Are you now, officially, a Crazy Cactus Person in Training? In the meantime, here’s a taste of coming attractions:
Best of luck in growing dragon fruit; patience not included, but if you like bizarre side projects, growing dragon fruit is a good one. Enjoy!
P.S. If you’d like to expand your tropical expertise in the realm of Thai plants, you’ll want to read these:
- How to Cut up Pineapple (and Keep All 10 Fingers)
- How to Make a Pineapple Shake (Koh Samui-style)
- How to Make Lemongrass Towels (like a Thai Spa)
- How to Grow Your Own Thai Mangoes
Seeds are now available at our seed store.
A vining, terrestrial or epiphytic cactus, with fleshy stems reaching from a few inches up to 20ft long (in mature plants). The plant may grow out of, and over the ground or climb onto trees using aerial roots. Flowers are ornate and beautiful, and many related species are propagated as ornamentals. They bloom only at night, and usually last just one night where pollination is necessary to set fruit. In full production, pitahaya plants can have up to 4-6 fruiting cycles per year.
Will tolerate temperatures to 104F, and short periods of frost, but prolonged cold will damage or kill the plant.
Dragon Fruit grows best in dry, tropical or subtropical climates where annual rainfall ranges from 20-50″ per year. In wet, tropical zones, plants may grow well but sometimes have problems setting fruit reliably. The plants aren’t usually too picky as to soil type, but because of their epiphytic nature, it is recommended to grow them in soil that is supplemented with high amounts of organic material. The plant has been grown successfully in sandy soils. Shade is sometimes provided in hot climates.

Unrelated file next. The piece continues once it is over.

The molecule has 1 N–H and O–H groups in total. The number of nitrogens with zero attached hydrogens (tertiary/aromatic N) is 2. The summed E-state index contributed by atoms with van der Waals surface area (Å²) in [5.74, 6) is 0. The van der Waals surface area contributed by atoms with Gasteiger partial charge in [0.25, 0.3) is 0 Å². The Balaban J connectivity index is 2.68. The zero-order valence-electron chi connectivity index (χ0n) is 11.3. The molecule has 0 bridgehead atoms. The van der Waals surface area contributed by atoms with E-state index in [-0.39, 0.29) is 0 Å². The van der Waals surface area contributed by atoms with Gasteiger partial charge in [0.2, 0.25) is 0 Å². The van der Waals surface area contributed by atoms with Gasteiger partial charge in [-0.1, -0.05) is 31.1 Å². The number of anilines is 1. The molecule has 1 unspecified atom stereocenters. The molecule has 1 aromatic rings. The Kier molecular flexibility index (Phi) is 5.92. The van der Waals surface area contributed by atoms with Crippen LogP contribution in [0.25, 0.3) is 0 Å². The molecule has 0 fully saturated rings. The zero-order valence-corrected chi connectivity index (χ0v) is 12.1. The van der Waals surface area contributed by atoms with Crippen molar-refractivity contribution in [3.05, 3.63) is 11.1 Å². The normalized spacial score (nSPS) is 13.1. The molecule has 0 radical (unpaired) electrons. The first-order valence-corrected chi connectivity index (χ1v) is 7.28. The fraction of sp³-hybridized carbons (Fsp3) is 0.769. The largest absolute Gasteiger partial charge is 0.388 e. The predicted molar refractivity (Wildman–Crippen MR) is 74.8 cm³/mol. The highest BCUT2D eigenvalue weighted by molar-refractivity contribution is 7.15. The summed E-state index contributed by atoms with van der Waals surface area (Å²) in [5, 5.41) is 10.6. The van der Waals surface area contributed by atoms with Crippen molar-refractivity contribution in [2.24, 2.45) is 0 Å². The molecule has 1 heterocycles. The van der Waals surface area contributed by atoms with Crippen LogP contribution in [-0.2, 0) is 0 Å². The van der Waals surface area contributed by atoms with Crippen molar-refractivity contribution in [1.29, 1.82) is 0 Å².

By seed, or by stem cuttings.
Dragon fruit seeds are usually fairly easy to germinate but show variable germination rates. Fresh (undried) seeds will germinate quite rapidly, usually within just a few days. Dried seeds show longer germination periods and often germinate within 1-4 weeks, though some groups may need up to 8 weeks for germination. Plant seeds 1/4-1/2″ deep in moist, sterile soil. Keep soil temperature consistent at 70-85F. Cool soils will significantly delay seed germination time and may inhibit germination completely.
Dragon fruit seeds are small and very fragile, so handle with care. Also take care in watering not to jostle the soil as seeds can become deeply buried where they may fail to breach the soil surface and rot.
Estimated germination time under optimal conditions: 1-4 weeks, though occasionally up to 8 weeks.
The fruit is popular eaten chilled, out of hand. It is also used to flavor drinks and pastries. Unopened flowerbuds are cooked and eaten as vegetables.
The exact origin is unknown, but is likely from Southern Mexico through Belize, Guatemala, El Salvador and Costa Rica. It is cultivated around the world in tropical regions.
Peruvian Apple Cactus
Orange Apple Cactus
Learning how to grow dragon fruit is really not that hard! Dragon fruit is a cactus that is actually quite adaptive to its environment.